The fact is, there’s still lots of confusion about who is responsible for which aspects of cybersecurity when a company adopts cloud services. Companies often rush to deploy these services for competitive reasons, without giving enough thought to the security and privacy implications.
In many cases, business executives or departments are the drivers for moving workloads to the cloud, and security sometimes gets lost in the shuffle. Much of this stems from the shadow IT movement of recent years, in which business users deploy cloud services without central IT even knowing about it.
Meanwhile, even many IT executives assume cloud service providers are responsible for ensuring the continuous security of all data and applications in the cloud. The thinking is that the comprehensive security offered by cloud providers, combined with the existing provisions of the company using a cloud provider, are more than enough to stop data breaches from happening. This creates a false sense of security when leveraging the public cloud.
Industry research confirms there are a number of misconceptions about security and data management when it comes to the cloud.
Furthermore, the assumption that an organization’s current governance model and security controls will suffice for all cloud-based workloads is shortsighted. Governance models need to be updated to include cloud considerations. Current methods of authentication, access control, encryption and monitoring all must be reviewed to ensure compatibility and compliance with cloud initiatives.
The differences in security responsibilities by cloud service type can also be a source of confusion. Understanding these differences is key to ensuring proper security provisions are in place.
In general, with Infrastructure as a Service (IaaS) offerings, internal IT is responsible for administration, applications, data, runtime and middleware, while the service provider is responsible for operating systems, virtualization, servers, storage and networking.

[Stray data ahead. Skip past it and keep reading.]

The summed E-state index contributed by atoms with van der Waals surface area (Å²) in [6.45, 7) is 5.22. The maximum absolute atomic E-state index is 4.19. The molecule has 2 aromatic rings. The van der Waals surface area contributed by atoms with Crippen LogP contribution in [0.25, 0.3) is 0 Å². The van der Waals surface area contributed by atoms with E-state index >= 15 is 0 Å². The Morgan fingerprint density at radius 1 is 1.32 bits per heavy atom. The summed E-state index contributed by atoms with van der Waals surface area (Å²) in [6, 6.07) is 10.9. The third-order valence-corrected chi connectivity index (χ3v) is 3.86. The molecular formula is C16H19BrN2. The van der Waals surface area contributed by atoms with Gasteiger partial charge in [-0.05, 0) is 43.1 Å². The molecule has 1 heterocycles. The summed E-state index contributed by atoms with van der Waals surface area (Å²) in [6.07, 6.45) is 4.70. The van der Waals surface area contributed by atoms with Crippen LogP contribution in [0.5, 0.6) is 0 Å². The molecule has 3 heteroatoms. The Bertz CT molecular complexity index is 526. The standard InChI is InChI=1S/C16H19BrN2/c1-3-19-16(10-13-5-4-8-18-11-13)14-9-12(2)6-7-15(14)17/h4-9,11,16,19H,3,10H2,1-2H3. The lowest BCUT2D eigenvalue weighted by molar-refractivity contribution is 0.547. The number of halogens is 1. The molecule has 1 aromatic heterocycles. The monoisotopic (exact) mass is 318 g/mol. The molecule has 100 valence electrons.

With Platform as a Service (PaaS), internal IT is responsible for administration, applications and data, and the service provider handles runtime, middleware, operating systems, virtualization, servers, storage and networking. And for applications as a service, internal IT is responsible for administration and the service provider handles all other functions.
Moving to the cloud certainly removes some of the burdens of IT management from companies. But it doesn’t mean abdicating all responsibilities to service providers. That’s especially true of security, and internal IT must take ownership to ensure the protection of data and workloads.
The stakes are high when it comes to cybersecurity. Data breaches and other incidents can end up costing millions of dollars in lost or stolen data, lawsuits from customers and business partners that have been impacted, lost business, damaged brand and reputation, etc.
It’s not a question of cloud providers being lax in protecting their own infrastructure. The leading cloud providers have built some of the most secure environments possible, because much of their business model depends on having strong security and reliability in their IT infrastructure.
It’s more a question of cloud customers doing their part to protect the privacy and security of their own data — whether it resides on premises or in the cloud.